Isn't fitness training a sexual work environment? Do you have a policy about dating at your gym?

Yeah, you cannot date a client. It's totally unprofessional. I would never allow that; it's a fire-able offense immediately. I don't care if you're the hottest actress or model once I train you, because we’re in a teacher/student role and it's completely inappropriate. And a lot of transference goes off between a trainer and a client, and just like if you went to a therapist, you certainly wouldn't want that therapist to be sexually attracted to you or have that complication. We have to be very careful about that. Trainers [dating] trainers, on the other hand, that’s their business. It does happen quite frequently, and I don't get involved in that.

L.A. has such an image-conscious culture, perfect breeding ground for large elite gyms. Would a business like yours exist in New York?

Wow, that is a great question, because going to New York…the highest-end gym, what a difference! There definitely is a whole shift. First of all, New Yorkers are not as obsessed with looks. L.A. is the most superficial, looks-obsessed place in the world. You walk into one of the higher-end gyms in New York and you see the women [and men] training, and their bodies aren’t anywhere near the men and women here. They just don’t put as much time into that. And the trainers’ bodies are not anywhere close to what we have here. In L.A. you have beautiful gyms. We put so much time and effort and money, [so that] when you walk into a gym, you have a wow factor. In New York you don’t have that so much. It’s very much geared towards functionality.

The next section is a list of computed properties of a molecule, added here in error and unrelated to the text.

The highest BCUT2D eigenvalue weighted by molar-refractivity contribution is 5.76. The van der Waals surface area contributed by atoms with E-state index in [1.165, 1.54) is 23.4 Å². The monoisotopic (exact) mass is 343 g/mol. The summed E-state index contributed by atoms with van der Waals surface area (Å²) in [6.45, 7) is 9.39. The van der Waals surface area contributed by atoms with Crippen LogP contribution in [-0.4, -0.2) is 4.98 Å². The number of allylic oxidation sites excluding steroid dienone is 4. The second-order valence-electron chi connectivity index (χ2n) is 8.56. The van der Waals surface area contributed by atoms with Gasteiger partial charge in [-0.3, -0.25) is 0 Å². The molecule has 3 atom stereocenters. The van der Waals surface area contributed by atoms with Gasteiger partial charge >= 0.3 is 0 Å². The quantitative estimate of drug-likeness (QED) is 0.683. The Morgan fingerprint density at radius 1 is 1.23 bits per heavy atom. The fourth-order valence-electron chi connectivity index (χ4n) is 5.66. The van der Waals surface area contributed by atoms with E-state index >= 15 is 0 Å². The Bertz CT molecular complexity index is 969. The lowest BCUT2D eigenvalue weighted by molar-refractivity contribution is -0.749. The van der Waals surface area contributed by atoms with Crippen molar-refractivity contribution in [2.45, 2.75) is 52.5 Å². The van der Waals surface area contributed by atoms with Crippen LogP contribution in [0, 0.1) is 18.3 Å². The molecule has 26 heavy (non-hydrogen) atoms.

Some people define themselves by their work, others by other things, such as their sexuality. How do you define yourself?